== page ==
SC Settles Conflicting Arbitration Awards On Price Adjustment Issue In NHAI Contract [Read Judgment]
The price adjustment clause in the contracts awarded by the National Highway Authority of India has given rise to complex set of litigations involving high stakes, resulting in arbitration awards giving diametrically opposite decisions in different cases.
The contract contains a ‘price adjustment clause’ which provides for a formula for adjusting prices for each month’s payment on the basis of positive or negative variation from the base rates on which bids were accepted. The work was divided into several components, being labour, plant & machinery & spares, petroleum-oil-lubricants (POL), bitumen, cement, steel and other materials. The percentage share of each component in the work cost was set out as below.
- Labour – 20%
- Plant and machinery and spares – 20%
- POL – 10%
- Bitumen – X %
- Cement – Y %
- Steel – Z %
- Other materials – 50-(X+Y+Z)%
It was also explained in the clause that x, y, z are the actual percentage of the cost of bitumen, cement and steel, respectively, used for execution of work as per the Interim Payment Certificate for the month.
The dispute was regarding the method of computing variable cost component ‘x’, ‘y’, ‘z’ for bitumen, cement and steel. According to the contractor, it has to be computed on the basis of the actual and prevailing cost of every month. The NHAI’s stand was that it has to be computed on the basis of base rate on which bid was submitted. According to the NHAI, ‘actual percentage of cost’ refers to the percentage which is to be assigned to a particular component and it does not refer to the actual cost.
In arbitration proceedings initiated by one contractor, M/s Progressive MVR (JV), the award favoured the contractor, and it was held that the actual rate has to be taken instead of base rate. The appeal filed by NHAI got dismissed and it carried the matter to the Supreme Court. Another contractor, NCC-VEE (JV), also got favourable award. However, another arbitral tribunal in the case of M/s Ssangyong Engineering and Construction Co. Ltd. accepted the other view, which goes in favour of the NHAI.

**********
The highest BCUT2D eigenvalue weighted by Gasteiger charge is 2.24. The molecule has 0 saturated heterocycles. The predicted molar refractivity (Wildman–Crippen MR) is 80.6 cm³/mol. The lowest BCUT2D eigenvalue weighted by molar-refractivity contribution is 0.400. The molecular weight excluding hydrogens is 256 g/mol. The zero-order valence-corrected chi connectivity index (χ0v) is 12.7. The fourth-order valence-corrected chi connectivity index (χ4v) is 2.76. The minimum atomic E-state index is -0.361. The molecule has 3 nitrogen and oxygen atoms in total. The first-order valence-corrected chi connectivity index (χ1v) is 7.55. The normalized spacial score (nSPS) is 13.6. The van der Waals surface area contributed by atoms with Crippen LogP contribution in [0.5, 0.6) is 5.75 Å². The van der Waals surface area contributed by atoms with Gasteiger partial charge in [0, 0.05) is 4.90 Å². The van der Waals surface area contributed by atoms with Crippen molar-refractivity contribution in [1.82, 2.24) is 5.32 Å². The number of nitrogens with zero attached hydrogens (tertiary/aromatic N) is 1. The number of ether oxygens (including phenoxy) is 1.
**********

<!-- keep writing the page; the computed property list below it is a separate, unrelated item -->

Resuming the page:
The Supreme Court bench comprising Justice AK Sikri and Justice Ashok Bhushan observed that the very nature of price adjustment suggested that such variation would have relevance with the price which was indicated in respect of these components at the time of submitting the tender by the successful. This adjustment which has to be arrived at, naturally, has to be in comparison with the base price that was. Therefore, the court felt that from the common-sense point of view, it is the base price which has to be kept in mind while working the price adjustment.
But, the court was quick to clarify that it was not going by mere ‘common-sense’ approach and was interpreting the clause as per the contractual terms and intent. It also demonstrated, by giving examples, that when the base rate is adopted, the price adjustment was quote proximate with the prevailing price which compensated the contractor realistically. On the other hand, on adoption of the current rate, the calculation of price adjustment was almost three times the amount of increase in the cost of bitumen incurred by the contractor. It was also noted that when the current cost is taken into consideration while working the formula, the percentages of x, y and z far exceed 50% which would make the percentage of other materials in the negative, as the formula for ‘other components’ was 50-(X+Y+Z). Though the court expressed its approval of the interpretation in favour of NHAI, it had to face the dilemma of dealing with conflicting arbitral awards. In that regard, Justice Sikri observed as follows in the judgment:
Once we interpret the formula in the manner indicated above, the necessary consequences would be to hold that the Arbitral Tribunal(s) did not decide the cases with the correct application of the formula and further that the claim for price adjustment in respect of bitumen laid by the contractors was not correct. Therefore, it can be held that the Award(s) are contrary to the contractual terms. At the same time, this outcome poses a dilemma inasmuch as in these cases, the Arbitral Tribunal has taken a particular view and when this was a plausible view, keeping in mind the parameters of judicial review of the Court in exercise of powers under Section 34 of the Act, normally the Court would not interfere with such Awards. However, as already indicated above, such a situation has arisen because of conflicting Awards given by the Arbitral Tribunals themselves, which has provoked this Court to take a final view in the matter, necessitated by the aforesaid reason. If one takes into consideration the theory that one applies the principle mechanically i.e. that a plausible view is not to be interfered with then it may lead to very anomalous situation. In such an eventuality, view taken by a particular Arbitral Tribunal in favour of the Contractor would be upheld as plausible view. Likewise, the Court will have to uphold the view taken by a particular Arbitral Tribunal in favour of NHAI as well, as a plausible view. Therefore, the purpose is to avoid such a situation which cannot be permitted as it would result in upholding both kinds of arbitral awards interpreting the same clause, whether they go in favour of the employer or they go in favour of the contractor.
The appeals by NHAI were allowed. But it was clarified that proceedings already concluded will not be affected by the judgment and that it will be applicable only to pending proceedings, including the present one, where awards are challenged on this particular aspect.Read the Judgment Here